AS: Definitely. Stole the show.

JN: She absolutely stole the show. To me, it’s not about gender, it’s about boxing ability and skill. Katie performed better than everybody on that bill. Her development is second to none and her attitude – she’s like an alley cat. She’s dangerous. It’s not what people say in front of you, but what they say behind your back. When you hear other professional fighters, top tier fighters, saying how good she is, you know she’s made it. Man or woman, you just look at her and think, ‘Bloody hell. She’s good.’ Forget gender, it’s all about business and entertainment. That’s what’s most important. If you’re a good fighter and put bums on seats, that’s where the future of boxing will always be. I wasn’t an attractive fighter. I didn’t put bums on seats. And that’s nothing to do with the fact I was a fella, it was simply because I wasn’t a big draw who brought the excitement Katie does to the table.

MM: Katie’s got a very exciting style and she’s got a nation behind her. When she boxes in Dublin in April, there won’t be anyone in Ireland who doesn’t know she’s boxing that night. If they can’t get a ticket, they’ll be watching on television, but without a doubt, she’ll have the full support of Ireland.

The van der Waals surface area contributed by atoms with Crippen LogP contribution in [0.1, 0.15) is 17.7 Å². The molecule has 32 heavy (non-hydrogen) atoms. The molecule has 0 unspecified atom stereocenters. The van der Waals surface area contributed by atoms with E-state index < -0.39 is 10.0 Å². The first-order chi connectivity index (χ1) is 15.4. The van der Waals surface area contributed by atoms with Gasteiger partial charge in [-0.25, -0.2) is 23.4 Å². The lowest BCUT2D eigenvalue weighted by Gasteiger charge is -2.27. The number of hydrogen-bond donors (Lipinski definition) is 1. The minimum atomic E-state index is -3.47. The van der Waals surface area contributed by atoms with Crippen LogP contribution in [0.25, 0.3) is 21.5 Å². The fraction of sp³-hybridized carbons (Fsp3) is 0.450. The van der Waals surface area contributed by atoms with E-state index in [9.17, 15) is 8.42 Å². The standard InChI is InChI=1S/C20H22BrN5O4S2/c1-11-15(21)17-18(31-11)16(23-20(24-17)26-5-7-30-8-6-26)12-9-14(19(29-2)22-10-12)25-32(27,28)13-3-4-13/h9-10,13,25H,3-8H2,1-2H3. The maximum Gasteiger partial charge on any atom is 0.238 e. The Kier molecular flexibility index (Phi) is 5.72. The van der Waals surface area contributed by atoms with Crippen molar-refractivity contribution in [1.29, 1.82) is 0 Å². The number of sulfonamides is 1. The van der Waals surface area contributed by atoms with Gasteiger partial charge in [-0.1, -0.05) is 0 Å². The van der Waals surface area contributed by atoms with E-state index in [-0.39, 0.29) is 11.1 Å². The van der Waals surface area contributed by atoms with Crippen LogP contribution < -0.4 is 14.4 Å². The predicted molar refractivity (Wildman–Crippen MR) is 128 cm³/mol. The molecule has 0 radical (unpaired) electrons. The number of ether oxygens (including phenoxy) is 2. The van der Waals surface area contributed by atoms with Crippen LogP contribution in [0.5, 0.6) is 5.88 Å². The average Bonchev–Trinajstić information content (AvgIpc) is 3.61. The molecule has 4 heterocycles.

AS: Everybody talks about AJ and rightly so, but Katie has had an unbelievable 12 months. She is without doubt, one of the most dedicated professionals I have ever seen. She is fabulous outside of the ring and is a wonderful role model. She’s inspiring a whole new generation of youngsters and to fellow boxers, male and female out there. Savannah Marshall, you know, was our Scholar here at Sky for four years. It’s wonderful seeing her turn professional. Nicola Adams has been brilliant. Chantelle Cameron is coming through, Claressa Shields over there [in the USA], Tasha Jonas. Bottom line is that women’s boxing is massive, exciting and vastly emerging.

In terms of predicting the next British female world champion, the group um and ah, before Smith says...

AS: Should be Nicola [Adams] really.

JN: It should be Nicola... and I rate what she’s doing, but I’m just waiting to see some brilliance there, where I think, ‘Oh my God!’, like I’ve seen with Katie. We need to give Nicola and the rest time to develop. Not everyone can develop and fast track at the speed Katie has.

MM: I can tell you now - one of the highlights of 2018 will be Katie Taylor defending her title in Dublin. Mark my words.

I doubt anyone would try and debate Macklin’s statement. On another note, debatable decisions within the prize ring were certainly a talking point in 2017 - the team next discussed how bad judging could be remedied - whether technologically or otherwise...

MM: I was at the Golovkin-Canelo fight. It was a great fight and I thought Canelo had the best of parts of it, but over the 12 rounds I had Golovkin winning. In terms of technology – mmmm – it’s a difficult one. They’ve used it a lot in the amateurs, but it’s always difficult when a round is close. Who do you give it to? Me and Adam did the Kovalev-Ward fight and it could have gone four rounds either way. But when you get a fight like that [GGG-Canelo] and there’s a ridiculous card, something needs to be done. The person needs to be held accountable. When you give a 118-110 card for a fight like GGG/Canelo – yeah – you need to be held accountable for that.